Multiple sclerosis (MS) is an autoimmune disease of the central nervous system and remains a major cause of disability in both young and older populations. Experimental autoimmune encephalomyelitis (EAE) is the most commonly used animal model for MS, and is induced by immunization with disease-causative self-antigens such as myelin oligodendrocyte glycoprotein (MOG). It is generally believed that MS is mediated by immune responses, especially T cells, against myelin antigens, followed by neurological impairment. T cells are the major component of the immune system, and are regulated by stimulatory and inhibitory molecules. Among the T cell regulators, the B7 family members are of central importance. In the past several years, several new drugs that target the B7 family members including PD-L1/PD-1 and CTLA-4 have been approved by the FDA for the treatment of autoimmune disease and cancer. Butyrophilin (BTN) and BTN-like (BTNL) molecules share sequence, structural, and functional similarity with the B7 family, thereby being considered as extended B7 family members. BTNL2 is a member of the BTNL family. It has been reported that BTNL2 mutations are associated with inflammatory autoimmune diseases and that BTNL2 protein can inhibit T cell functions in vitro. The BTNL2 receptor is expressed on activated T cells, and seems to be distinct from the receptors for other B7 family members including CD28, CTLA4, ICOS, BTLA and PD-1. We have shown that recombinant murine BTNL2-IgG2 Fc (mBTNL2-Ig) fusion protein can inhibit the proliferation, activation and cytokine production of autoreactive T cells from NOD mice in vitro. We were the first to show that in vivo administration of mBTNL2-Ig attenuates type 1 diabetes and graft-versus-host disease in mice, which was associated with its ability to inhibit the proliferation, activation and cytokine production of effector T cells, but increase the generation of regulatory T cells. Previous studies of BTNL2 by us and other groups used a mouse form of protein. However, whether human BTNL2 (hBTNL2) has similar functions has not been determined. In this proposal, we will first produce hBTNL2-Ig protein, and determine its ability to inhibit both mouse and human T cell proliferation and activation in vitro. Since MS is a T cell-mediated autoimmune disease and mBTNL2-Ig can inhibit T cell functions, we hypothesize that administration of either mBTNL2-Ig or hBTNL-2 protein can ameliorate EAE in mice. This hypothesis will be tested in Aim1. Although the BTNL2 receptor is distinct from the receptors for existing B7 family members, the nature of the receptor remains unknown.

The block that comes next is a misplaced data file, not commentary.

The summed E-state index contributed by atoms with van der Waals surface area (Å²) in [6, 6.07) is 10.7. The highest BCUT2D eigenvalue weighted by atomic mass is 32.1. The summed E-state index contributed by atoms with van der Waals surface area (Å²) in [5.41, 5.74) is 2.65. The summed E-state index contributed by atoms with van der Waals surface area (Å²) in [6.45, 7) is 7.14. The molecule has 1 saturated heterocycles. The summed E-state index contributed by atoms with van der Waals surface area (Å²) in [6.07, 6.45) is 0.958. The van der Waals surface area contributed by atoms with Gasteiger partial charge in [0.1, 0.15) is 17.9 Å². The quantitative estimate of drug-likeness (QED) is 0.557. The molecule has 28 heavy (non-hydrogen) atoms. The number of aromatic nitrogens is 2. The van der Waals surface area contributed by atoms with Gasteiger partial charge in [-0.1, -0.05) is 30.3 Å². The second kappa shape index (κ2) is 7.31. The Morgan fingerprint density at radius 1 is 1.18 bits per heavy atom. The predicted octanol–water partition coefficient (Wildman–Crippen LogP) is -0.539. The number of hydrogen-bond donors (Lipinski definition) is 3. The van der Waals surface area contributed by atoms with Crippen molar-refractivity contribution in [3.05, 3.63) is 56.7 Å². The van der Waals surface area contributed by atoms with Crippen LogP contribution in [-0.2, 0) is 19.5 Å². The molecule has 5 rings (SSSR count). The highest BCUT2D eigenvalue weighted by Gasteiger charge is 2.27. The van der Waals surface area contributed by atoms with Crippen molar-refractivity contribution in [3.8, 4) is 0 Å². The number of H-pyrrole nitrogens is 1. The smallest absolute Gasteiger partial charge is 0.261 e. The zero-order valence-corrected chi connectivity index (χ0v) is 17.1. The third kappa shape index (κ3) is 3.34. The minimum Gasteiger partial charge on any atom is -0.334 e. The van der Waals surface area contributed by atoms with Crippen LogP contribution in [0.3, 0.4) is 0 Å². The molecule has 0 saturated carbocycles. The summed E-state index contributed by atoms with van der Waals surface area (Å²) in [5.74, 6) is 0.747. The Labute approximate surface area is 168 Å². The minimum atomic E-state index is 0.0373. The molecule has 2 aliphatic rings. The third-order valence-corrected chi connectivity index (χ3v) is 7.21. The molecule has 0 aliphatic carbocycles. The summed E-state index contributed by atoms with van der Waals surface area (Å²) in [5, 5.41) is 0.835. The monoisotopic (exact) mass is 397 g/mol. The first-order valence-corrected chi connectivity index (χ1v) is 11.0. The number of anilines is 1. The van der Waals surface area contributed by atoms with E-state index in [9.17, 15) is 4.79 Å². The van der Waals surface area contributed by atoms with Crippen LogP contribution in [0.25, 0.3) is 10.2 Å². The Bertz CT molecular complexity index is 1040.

In Aim 2, we plan to identify the receptor by new or traditional approaches. These exploratory studies, if successful, have the potential to lead to a new approach to prevent and treat MS. The identification of the BTNL2 receptor will allow for better understanding of how BTNL2 inhibits T cell functions, and facilitate the therapeutic development of BTNL2 in the treatment of cancer and autoimmune disease.

Public Health Relevance

Experimental autoimmune encephalomyelitis (EAE) is a common animal model for multiple sclerosis (MS) that is mediated by immune responses, especially T cells, against myelin self- antigens, followed by neurological impairment including the destruction of the myelin sheath and axonal loss. We and others have shown that mouse butyrophilin-like molecule 2 (BTNL2) can inhibit T cell proliferation, activation, and inflammatory cytokine production in vitro and T cell immune responses in vivo. This R21 grant is to investigate the ability of both mouse and human BTNL2 protein to prevent and treat EAE in mice and to identify the BTNL2 receptor.

National Institute of Health (NIH)
National Institute of Allergy and Infectious Diseases (NIAID)
Exploratory/Developmental Grants (R21)
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Hypersensitivity, Autoimmune, and Immune-mediated Diseases Study Section (HAI)
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Esch, Thomas R
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University of Connecticut
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Earth Sciences/Resources
United States
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